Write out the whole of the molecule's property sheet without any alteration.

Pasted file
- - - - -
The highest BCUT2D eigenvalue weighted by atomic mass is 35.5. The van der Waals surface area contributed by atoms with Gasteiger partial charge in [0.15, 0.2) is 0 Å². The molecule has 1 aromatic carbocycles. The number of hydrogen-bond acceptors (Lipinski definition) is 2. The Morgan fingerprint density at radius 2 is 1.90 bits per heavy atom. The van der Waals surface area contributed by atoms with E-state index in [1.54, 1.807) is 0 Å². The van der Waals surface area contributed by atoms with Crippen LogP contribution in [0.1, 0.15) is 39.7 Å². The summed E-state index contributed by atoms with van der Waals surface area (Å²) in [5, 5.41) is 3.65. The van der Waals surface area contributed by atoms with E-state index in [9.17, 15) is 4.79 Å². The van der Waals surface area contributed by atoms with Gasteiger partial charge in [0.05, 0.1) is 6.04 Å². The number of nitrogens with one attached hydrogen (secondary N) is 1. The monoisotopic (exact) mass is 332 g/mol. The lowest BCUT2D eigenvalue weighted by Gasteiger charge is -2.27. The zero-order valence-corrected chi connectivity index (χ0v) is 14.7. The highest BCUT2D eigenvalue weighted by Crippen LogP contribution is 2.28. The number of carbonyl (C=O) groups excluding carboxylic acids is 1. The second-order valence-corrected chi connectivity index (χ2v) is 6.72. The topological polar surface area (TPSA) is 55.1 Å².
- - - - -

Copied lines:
The highest BCUT2D eigenvalue weighted by atomic mass is 35.5. The van der Waals surface area contributed by atoms with Gasteiger partial charge in [0.15, 0.2) is 0 Å². The molecule has 1 aromatic carbocycles. The number of hydrogen-bond acceptors (Lipinski definition) is 2. The Morgan fingerprint density at radius 2 is 1.90 bits per heavy atom. The van der Waals surface area contributed by atoms with E-state index in [1.54, 1.807) is 0 Å². The van der Waals surface area contributed by atoms with Crippen LogP contribution in [0.1, 0.15) is 39.7 Å². The summed E-state index contributed by atoms with van der Waals surface area (Å²) in [5, 5.41) is 3.65. The van der Waals surface area contributed by atoms with E-state index in [9.17, 15) is 4.79 Å². The van der Waals surface area contributed by atoms with Gasteiger partial charge in [0.05, 0.1) is 6.04 Å². The number of nitrogens with one attached hydrogen (secondary N) is 1. The monoisotopic (exact) mass is 332 g/mol. The lowest BCUT2D eigenvalue weighted by Gasteiger charge is -2.27. The zero-order valence-corrected chi connectivity index (χ0v) is 14.7. The highest BCUT2D eigenvalue weighted by Crippen LogP contribution is 2.28. The number of carbonyl (C=O) groups excluding carboxylic acids is 1. The second-order valence-corrected chi connectivity index (χ2v) is 6.72. The topological polar surface area (TPSA) is 55.1 Å².